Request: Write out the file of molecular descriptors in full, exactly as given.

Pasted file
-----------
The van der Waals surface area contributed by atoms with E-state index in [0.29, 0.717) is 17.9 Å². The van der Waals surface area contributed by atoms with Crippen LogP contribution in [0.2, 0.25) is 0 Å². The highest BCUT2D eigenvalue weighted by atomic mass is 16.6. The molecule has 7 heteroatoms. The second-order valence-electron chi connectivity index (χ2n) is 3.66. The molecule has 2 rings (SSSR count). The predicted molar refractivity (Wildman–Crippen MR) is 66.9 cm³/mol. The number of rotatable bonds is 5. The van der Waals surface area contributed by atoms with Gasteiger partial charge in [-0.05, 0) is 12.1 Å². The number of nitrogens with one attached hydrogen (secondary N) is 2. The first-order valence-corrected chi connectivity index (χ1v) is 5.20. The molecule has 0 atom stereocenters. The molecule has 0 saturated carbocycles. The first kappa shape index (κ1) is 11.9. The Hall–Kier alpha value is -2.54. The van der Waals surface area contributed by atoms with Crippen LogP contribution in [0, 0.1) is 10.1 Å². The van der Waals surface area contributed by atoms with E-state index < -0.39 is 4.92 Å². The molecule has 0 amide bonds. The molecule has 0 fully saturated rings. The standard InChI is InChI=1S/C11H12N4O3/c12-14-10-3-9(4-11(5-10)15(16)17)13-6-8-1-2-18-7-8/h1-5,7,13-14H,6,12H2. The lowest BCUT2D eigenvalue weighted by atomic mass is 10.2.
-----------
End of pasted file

The van der Waals surface area contributed by atoms with E-state index in [0.29, 0.717) is 17.9 Å². The van der Waals surface area contributed by atoms with Crippen LogP contribution in [0.2, 0.25) is 0 Å². The highest BCUT2D eigenvalue weighted by atomic mass is 16.6. The molecule has 7 heteroatoms. The second-order valence-electron chi connectivity index (χ2n) is 3.66. The molecule has 2 rings (SSSR count). The predicted molar refractivity (Wildman–Crippen MR) is 66.9 cm³/mol. The number of rotatable bonds is 5. The van der Waals surface area contributed by atoms with Gasteiger partial charge in [-0.05, 0) is 12.1 Å². The number of nitrogens with one attached hydrogen (secondary N) is 2. The first-order valence-corrected chi connectivity index (χ1v) is 5.20. The molecule has 0 atom stereocenters. The molecule has 0 saturated carbocycles. The first kappa shape index (κ1) is 11.9. The Hall–Kier alpha value is -2.54. The van der Waals surface area contributed by atoms with Crippen LogP contribution in [0, 0.1) is 10.1 Å². The van der Waals surface area contributed by atoms with E-state index < -0.39 is 4.92 Å². The molecule has 0 amide bonds. The molecule has 0 fully saturated rings. The standard InChI is InChI=1S/C11H12N4O3/c12-14-10-3-9(4-11(5-10)15(16)17)13-6-8-1-2-18-7-8/h1-5,7,13-14H,6,12H2. The lowest BCUT2D eigenvalue weighted by atomic mass is 10.2.